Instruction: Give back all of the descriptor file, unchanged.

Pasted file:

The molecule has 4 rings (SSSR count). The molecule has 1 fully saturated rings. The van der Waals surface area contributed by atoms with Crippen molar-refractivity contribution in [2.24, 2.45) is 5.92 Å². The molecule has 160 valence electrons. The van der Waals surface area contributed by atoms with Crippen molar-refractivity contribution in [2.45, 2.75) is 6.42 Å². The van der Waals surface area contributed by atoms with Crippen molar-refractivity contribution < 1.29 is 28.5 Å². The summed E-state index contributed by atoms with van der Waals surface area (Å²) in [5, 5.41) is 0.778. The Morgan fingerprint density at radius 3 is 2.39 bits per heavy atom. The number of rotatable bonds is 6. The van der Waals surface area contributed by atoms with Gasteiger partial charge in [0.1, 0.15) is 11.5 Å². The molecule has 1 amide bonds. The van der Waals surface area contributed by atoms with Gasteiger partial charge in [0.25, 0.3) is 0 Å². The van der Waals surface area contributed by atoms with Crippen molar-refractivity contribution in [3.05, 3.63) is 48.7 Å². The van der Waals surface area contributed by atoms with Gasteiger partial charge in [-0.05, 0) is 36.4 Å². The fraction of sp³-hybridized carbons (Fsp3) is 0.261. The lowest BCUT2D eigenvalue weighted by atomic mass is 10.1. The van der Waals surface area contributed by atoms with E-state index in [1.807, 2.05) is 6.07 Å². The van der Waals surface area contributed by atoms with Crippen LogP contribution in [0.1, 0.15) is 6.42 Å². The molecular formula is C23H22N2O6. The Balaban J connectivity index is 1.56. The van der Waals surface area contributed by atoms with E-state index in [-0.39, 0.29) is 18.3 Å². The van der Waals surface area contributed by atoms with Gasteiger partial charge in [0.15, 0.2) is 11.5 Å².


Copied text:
The molecule has 4 rings (SSSR count). The molecule has 1 fully saturated rings. The van der Waals surface area contributed by atoms with Crippen molar-refractivity contribution in [2.24, 2.45) is 5.92 Å². The molecule has 160 valence electrons. The van der Waals surface area contributed by atoms with Crippen molar-refractivity contribution in [2.45, 2.75) is 6.42 Å². The van der Waals surface area contributed by atoms with Crippen molar-refractivity contribution < 1.29 is 28.5 Å². The summed E-state index contributed by atoms with van der Waals surface area (Å²) in [5, 5.41) is 0.778. The Morgan fingerprint density at radius 3 is 2.39 bits per heavy atom. The number of rotatable bonds is 6. The van der Waals surface area contributed by atoms with Gasteiger partial charge in [0.1, 0.15) is 11.5 Å². The molecule has 1 amide bonds. The van der Waals surface area contributed by atoms with Gasteiger partial charge in [0.25, 0.3) is 0 Å². The van der Waals surface area contributed by atoms with Crippen molar-refractivity contribution in [3.05, 3.63) is 48.7 Å². The van der Waals surface area contributed by atoms with Gasteiger partial charge in [-0.05, 0) is 36.4 Å². The fraction of sp³-hybridized carbons (Fsp3) is 0.261. The lowest BCUT2D eigenvalue weighted by atomic mass is 10.1. The van der Waals surface area contributed by atoms with E-state index in [1.807, 2.05) is 6.07 Å². The van der Waals surface area contributed by atoms with Crippen LogP contribution in [0.1, 0.15) is 6.42 Å². The molecular formula is C23H22N2O6. The Balaban J connectivity index is 1.56. The van der Waals surface area contributed by atoms with E-state index in [-0.39, 0.29) is 18.3 Å². The van der Waals surface area contributed by atoms with Gasteiger partial charge in [0.15, 0.2) is 11.5 Å².